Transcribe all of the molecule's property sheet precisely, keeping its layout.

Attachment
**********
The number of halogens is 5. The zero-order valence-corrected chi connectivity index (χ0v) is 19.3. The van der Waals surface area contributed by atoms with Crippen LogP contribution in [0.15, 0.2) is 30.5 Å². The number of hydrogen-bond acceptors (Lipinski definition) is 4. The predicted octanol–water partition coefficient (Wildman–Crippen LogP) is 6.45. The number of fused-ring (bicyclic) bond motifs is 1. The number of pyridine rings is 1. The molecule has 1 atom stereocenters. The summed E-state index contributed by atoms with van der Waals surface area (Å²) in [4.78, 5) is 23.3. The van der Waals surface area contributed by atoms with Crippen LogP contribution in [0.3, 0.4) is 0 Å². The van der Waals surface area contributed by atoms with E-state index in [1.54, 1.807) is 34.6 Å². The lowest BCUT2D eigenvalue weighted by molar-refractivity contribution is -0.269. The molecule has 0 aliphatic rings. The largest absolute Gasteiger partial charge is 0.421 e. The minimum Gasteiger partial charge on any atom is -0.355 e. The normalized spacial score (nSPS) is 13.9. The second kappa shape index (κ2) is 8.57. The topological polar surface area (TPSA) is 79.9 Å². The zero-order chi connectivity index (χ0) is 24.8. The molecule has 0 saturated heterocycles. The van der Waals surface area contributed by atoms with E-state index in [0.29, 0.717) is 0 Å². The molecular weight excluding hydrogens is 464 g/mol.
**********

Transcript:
The number of halogens is 5. The zero-order valence-corrected chi connectivity index (χ0v) is 19.3. The van der Waals surface area contributed by atoms with Crippen LogP contribution in [0.15, 0.2) is 30.5 Å². The number of hydrogen-bond acceptors (Lipinski definition) is 4. The predicted octanol–water partition coefficient (Wildman–Crippen LogP) is 6.45. The number of fused-ring (bicyclic) bond motifs is 1. The number of pyridine rings is 1. The molecule has 1 atom stereocenters. The summed E-state index contributed by atoms with van der Waals surface area (Å²) in [4.78, 5) is 23.3. The van der Waals surface area contributed by atoms with Crippen LogP contribution in [0.3, 0.4) is 0 Å². The van der Waals surface area contributed by atoms with E-state index in [1.54, 1.807) is 34.6 Å². The lowest BCUT2D eigenvalue weighted by molar-refractivity contribution is -0.269. The molecule has 0 aliphatic rings. The largest absolute Gasteiger partial charge is 0.421 e. The minimum Gasteiger partial charge on any atom is -0.355 e. The normalized spacial score (nSPS) is 13.9. The second kappa shape index (κ2) is 8.57. The topological polar surface area (TPSA) is 79.9 Å². The zero-order chi connectivity index (χ0) is 24.8. The molecule has 0 saturated heterocycles. The van der Waals surface area contributed by atoms with E-state index in [0.29, 0.717) is 0 Å². The molecular weight excluding hydrogens is 464 g/mol.